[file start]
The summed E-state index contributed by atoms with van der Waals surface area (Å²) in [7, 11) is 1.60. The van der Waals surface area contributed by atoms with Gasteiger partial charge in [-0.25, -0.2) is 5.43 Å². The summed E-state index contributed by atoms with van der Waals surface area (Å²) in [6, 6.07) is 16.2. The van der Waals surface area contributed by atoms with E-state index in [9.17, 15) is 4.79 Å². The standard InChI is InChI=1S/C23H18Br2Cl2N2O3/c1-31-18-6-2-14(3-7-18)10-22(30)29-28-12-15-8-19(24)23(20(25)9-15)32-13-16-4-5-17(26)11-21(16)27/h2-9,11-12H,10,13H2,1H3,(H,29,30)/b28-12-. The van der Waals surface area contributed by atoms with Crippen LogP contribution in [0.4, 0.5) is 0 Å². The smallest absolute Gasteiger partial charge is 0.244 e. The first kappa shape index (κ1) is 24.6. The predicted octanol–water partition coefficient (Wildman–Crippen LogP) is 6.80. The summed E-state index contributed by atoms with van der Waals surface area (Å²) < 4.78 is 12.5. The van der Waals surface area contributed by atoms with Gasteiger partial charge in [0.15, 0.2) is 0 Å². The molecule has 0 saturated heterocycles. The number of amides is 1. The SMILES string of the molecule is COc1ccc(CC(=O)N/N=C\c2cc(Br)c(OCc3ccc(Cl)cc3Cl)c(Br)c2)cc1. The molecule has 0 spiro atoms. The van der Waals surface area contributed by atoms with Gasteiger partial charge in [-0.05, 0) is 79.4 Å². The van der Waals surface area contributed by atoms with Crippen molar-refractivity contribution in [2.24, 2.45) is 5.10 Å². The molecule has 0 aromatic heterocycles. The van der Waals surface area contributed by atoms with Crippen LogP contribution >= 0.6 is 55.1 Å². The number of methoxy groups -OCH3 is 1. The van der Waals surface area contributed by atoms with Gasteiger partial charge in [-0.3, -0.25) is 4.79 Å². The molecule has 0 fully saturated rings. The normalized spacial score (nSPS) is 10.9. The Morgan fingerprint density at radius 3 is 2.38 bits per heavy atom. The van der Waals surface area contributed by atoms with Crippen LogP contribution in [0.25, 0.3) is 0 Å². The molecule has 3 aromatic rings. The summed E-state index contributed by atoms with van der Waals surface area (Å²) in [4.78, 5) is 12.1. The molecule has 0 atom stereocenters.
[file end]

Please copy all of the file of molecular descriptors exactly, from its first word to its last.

The summed E-state index contributed by atoms with van der Waals surface area (Å²) in [7, 11) is 1.60. The van der Waals surface area contributed by atoms with Gasteiger partial charge in [-0.25, -0.2) is 5.43 Å². The summed E-state index contributed by atoms with van der Waals surface area (Å²) in [6, 6.07) is 16.2. The van der Waals surface area contributed by atoms with E-state index in [9.17, 15) is 4.79 Å². The standard InChI is InChI=1S/C23H18Br2Cl2N2O3/c1-31-18-6-2-14(3-7-18)10-22(30)29-28-12-15-8-19(24)23(20(25)9-15)32-13-16-4-5-17(26)11-21(16)27/h2-9,11-12H,10,13H2,1H3,(H,29,30)/b28-12-. The van der Waals surface area contributed by atoms with Crippen LogP contribution in [0.4, 0.5) is 0 Å². The smallest absolute Gasteiger partial charge is 0.244 e. The first kappa shape index (κ1) is 24.6. The predicted octanol–water partition coefficient (Wildman–Crippen LogP) is 6.80. The summed E-state index contributed by atoms with van der Waals surface area (Å²) < 4.78 is 12.5. The van der Waals surface area contributed by atoms with Gasteiger partial charge in [0.15, 0.2) is 0 Å². The molecule has 0 saturated heterocycles. The number of amides is 1. The SMILES string of the molecule is COc1ccc(CC(=O)N/N=C\c2cc(Br)c(OCc3ccc(Cl)cc3Cl)c(Br)c2)cc1. The molecule has 0 spiro atoms. The van der Waals surface area contributed by atoms with Gasteiger partial charge in [-0.05, 0) is 79.4 Å². The van der Waals surface area contributed by atoms with Crippen molar-refractivity contribution in [2.24, 2.45) is 5.10 Å². The molecule has 0 aromatic heterocycles. The van der Waals surface area contributed by atoms with Crippen LogP contribution >= 0.6 is 55.1 Å². The number of methoxy groups -OCH3 is 1. The van der Waals surface area contributed by atoms with Gasteiger partial charge in [-0.3, -0.25) is 4.79 Å². The molecule has 0 fully saturated rings. The normalized spacial score (nSPS) is 10.9. The Morgan fingerprint density at radius 3 is 2.38 bits per heavy atom. The van der Waals surface area contributed by atoms with Crippen LogP contribution in [0.25, 0.3) is 0 Å². The molecule has 3 aromatic rings. The summed E-state index contributed by atoms with van der Waals surface area (Å²) in [4.78, 5) is 12.1. The molecule has 0 atom stereocenters.